The Eight Square Schoolhouse, built in 1827 by local carpenter Henry Balcom, is one of Tompkins County's finest local landmarks. It is the earliest school still existing in Tompkins County, and the only brick octagonal schoolhouse left standing in New York State. Used as the Town of Dryden District Number 5 school until 1941, when pupils began attending other schools in Dryden, the building was used for a brief period as a community activity center and as an occasional site for field trips. By the early 1950s the building had been declared surplus property, and it was in 1953 that ownership of the building and its lot were deeded to the DHS for the sum of $10. The building is on the National Register of Historic Places, and in 2000 it became an Official Project of Save America's Treasures.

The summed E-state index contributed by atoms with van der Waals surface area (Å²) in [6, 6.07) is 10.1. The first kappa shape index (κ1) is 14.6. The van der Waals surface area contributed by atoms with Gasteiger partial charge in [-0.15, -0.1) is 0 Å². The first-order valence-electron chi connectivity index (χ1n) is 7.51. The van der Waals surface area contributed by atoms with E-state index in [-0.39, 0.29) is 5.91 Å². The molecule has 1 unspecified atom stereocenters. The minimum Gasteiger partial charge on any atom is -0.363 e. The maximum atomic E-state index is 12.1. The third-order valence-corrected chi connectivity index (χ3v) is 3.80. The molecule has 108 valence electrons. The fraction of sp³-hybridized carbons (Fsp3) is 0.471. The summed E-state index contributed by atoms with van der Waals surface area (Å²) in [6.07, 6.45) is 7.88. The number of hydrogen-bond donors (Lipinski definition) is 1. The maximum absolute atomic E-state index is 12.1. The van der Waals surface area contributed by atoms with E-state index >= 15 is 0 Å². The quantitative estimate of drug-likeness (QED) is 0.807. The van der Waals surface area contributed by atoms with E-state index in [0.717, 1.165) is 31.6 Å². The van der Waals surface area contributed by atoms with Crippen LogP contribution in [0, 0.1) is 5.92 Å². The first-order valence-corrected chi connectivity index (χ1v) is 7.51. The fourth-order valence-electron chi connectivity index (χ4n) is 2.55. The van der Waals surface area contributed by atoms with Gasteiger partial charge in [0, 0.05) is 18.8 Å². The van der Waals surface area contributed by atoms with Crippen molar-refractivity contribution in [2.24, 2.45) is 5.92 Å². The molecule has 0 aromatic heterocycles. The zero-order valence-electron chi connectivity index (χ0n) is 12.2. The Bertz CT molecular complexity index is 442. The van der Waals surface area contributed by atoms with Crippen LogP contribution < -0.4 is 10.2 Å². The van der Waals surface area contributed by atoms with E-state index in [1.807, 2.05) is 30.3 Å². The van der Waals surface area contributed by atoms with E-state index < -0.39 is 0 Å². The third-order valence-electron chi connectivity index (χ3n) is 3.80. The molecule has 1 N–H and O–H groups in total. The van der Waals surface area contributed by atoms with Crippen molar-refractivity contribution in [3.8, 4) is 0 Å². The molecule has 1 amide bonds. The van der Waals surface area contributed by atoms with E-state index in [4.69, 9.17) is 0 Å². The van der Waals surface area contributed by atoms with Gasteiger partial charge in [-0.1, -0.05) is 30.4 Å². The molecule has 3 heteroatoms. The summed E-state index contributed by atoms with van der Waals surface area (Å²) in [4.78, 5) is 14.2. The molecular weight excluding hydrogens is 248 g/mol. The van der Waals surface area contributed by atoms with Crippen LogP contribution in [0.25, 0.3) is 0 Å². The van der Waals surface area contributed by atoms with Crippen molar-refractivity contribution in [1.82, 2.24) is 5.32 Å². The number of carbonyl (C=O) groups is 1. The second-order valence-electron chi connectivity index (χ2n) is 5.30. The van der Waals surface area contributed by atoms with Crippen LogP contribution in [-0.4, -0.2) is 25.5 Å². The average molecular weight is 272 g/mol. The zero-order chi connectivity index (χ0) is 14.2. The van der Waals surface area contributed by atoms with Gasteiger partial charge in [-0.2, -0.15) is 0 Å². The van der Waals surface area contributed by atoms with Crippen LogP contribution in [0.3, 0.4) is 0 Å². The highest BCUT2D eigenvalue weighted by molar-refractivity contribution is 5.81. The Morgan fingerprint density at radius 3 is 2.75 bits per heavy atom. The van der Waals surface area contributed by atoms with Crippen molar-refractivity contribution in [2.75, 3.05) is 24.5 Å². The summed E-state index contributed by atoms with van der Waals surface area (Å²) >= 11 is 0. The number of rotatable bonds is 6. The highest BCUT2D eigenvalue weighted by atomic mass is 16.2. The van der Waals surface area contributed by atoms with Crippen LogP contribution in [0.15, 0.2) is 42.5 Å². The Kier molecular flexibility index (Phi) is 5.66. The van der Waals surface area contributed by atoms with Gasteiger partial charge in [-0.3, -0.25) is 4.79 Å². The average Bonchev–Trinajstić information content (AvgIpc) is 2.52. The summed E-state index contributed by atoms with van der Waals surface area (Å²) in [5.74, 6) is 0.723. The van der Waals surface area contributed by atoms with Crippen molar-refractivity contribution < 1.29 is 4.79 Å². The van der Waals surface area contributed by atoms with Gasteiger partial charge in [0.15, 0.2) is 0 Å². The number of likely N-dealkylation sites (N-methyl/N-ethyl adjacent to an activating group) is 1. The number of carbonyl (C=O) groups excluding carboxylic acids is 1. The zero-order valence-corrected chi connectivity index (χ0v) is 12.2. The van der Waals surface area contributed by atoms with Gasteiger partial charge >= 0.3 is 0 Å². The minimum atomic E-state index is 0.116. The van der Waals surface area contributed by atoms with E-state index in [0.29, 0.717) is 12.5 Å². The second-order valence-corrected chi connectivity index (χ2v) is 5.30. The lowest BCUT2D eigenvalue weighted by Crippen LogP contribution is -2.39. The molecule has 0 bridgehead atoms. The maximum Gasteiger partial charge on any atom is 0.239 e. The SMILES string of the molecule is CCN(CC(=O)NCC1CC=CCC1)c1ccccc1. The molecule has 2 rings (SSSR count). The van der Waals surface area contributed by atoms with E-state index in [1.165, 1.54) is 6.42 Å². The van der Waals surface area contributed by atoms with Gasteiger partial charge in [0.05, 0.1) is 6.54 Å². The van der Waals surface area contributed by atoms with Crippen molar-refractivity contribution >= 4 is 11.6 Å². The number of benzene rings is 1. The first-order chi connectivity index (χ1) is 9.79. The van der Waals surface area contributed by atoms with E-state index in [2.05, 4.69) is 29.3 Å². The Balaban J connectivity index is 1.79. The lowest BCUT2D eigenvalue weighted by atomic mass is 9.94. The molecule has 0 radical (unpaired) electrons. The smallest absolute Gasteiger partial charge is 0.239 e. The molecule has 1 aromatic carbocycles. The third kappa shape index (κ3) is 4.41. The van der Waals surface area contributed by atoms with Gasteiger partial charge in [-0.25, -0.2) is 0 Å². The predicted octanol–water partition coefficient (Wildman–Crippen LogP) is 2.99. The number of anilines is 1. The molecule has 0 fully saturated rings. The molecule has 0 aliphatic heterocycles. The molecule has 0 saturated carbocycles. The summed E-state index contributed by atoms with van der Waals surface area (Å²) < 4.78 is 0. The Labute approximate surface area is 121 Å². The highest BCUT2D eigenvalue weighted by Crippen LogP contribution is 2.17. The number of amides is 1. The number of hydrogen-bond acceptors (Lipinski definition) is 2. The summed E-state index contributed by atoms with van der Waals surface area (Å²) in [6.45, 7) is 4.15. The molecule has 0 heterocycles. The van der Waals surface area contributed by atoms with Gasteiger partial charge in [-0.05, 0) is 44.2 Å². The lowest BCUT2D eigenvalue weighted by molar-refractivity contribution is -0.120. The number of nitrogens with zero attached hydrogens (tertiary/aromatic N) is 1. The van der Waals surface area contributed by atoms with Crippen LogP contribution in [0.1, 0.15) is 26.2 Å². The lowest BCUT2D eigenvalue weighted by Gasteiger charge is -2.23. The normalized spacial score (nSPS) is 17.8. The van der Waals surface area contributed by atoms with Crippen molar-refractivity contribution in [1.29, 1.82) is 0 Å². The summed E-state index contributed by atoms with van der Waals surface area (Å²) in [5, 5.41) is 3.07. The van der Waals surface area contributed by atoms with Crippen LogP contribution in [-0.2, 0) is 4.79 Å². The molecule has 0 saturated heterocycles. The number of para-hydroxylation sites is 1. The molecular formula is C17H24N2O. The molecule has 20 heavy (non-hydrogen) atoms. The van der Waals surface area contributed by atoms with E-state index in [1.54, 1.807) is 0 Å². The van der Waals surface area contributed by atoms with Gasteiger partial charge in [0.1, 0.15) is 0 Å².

Why Eight Sides?
The philosophy of octagonal-shaped school buildings can be traced to a Quaker tradition brought over from the old country. The concept is based on the idea that an octagon shape was conducive to a better learning environment because the instructor could be placed in a prominent position within the space and be the focus of the students. It was also beneficial because the octagonal shape provided more square feet of inside space than either a rectangle or a square. Ventilation and lighting were also pertinent issues of the times, and an architectural structure with eight sides allowed for an opening in all sides of the building. The building's thick walls helped it to retain heat during the cold months, which also helped provide insulation against the heat in the warm weather.